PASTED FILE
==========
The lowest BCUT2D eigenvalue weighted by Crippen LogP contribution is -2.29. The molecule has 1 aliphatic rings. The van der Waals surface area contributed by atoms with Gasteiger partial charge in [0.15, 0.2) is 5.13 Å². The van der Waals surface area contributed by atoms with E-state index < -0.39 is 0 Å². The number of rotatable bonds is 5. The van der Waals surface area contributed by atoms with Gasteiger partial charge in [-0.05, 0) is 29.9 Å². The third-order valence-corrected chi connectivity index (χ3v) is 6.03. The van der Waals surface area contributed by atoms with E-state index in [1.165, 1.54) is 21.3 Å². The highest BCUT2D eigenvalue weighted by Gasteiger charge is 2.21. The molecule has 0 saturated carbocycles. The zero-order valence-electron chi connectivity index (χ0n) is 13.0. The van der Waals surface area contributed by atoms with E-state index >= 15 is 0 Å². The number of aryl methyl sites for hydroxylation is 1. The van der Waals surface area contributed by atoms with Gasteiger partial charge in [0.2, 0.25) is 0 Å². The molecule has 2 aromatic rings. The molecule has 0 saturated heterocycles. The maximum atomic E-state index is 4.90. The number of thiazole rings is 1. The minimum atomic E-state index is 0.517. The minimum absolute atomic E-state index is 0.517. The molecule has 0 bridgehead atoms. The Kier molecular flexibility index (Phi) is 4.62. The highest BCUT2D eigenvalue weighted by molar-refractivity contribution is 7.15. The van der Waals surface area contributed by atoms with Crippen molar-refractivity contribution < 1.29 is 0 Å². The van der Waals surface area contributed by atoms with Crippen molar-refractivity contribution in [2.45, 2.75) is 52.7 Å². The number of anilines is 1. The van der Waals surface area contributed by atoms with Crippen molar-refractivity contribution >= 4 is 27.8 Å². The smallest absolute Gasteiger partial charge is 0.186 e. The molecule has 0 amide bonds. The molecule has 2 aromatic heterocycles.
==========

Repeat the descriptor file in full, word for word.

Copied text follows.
The lowest BCUT2D eigenvalue weighted by Crippen LogP contribution is -2.29. The molecule has 1 aliphatic rings. The van der Waals surface area contributed by atoms with Gasteiger partial charge in [0.15, 0.2) is 5.13 Å². The van der Waals surface area contributed by atoms with E-state index < -0.39 is 0 Å². The number of rotatable bonds is 5. The van der Waals surface area contributed by atoms with Gasteiger partial charge in [-0.05, 0) is 29.9 Å². The third-order valence-corrected chi connectivity index (χ3v) is 6.03. The van der Waals surface area contributed by atoms with E-state index in [1.165, 1.54) is 21.3 Å². The highest BCUT2D eigenvalue weighted by Gasteiger charge is 2.21. The molecule has 0 saturated carbocycles. The zero-order valence-electron chi connectivity index (χ0n) is 13.0. The van der Waals surface area contributed by atoms with E-state index >= 15 is 0 Å². The number of aryl methyl sites for hydroxylation is 1. The van der Waals surface area contributed by atoms with Gasteiger partial charge in [0.2, 0.25) is 0 Å². The molecule has 2 aromatic rings. The molecule has 0 saturated heterocycles. The maximum atomic E-state index is 4.90. The number of thiazole rings is 1. The minimum atomic E-state index is 0.517. The minimum absolute atomic E-state index is 0.517. The molecule has 0 bridgehead atoms. The Kier molecular flexibility index (Phi) is 4.62. The highest BCUT2D eigenvalue weighted by molar-refractivity contribution is 7.15. The van der Waals surface area contributed by atoms with Crippen molar-refractivity contribution < 1.29 is 0 Å². The van der Waals surface area contributed by atoms with Crippen molar-refractivity contribution in [2.45, 2.75) is 52.7 Å². The number of anilines is 1. The van der Waals surface area contributed by atoms with Crippen molar-refractivity contribution >= 4 is 27.8 Å². The smallest absolute Gasteiger partial charge is 0.186 e. The molecule has 0 amide bonds. The molecule has 2 aromatic heterocycles.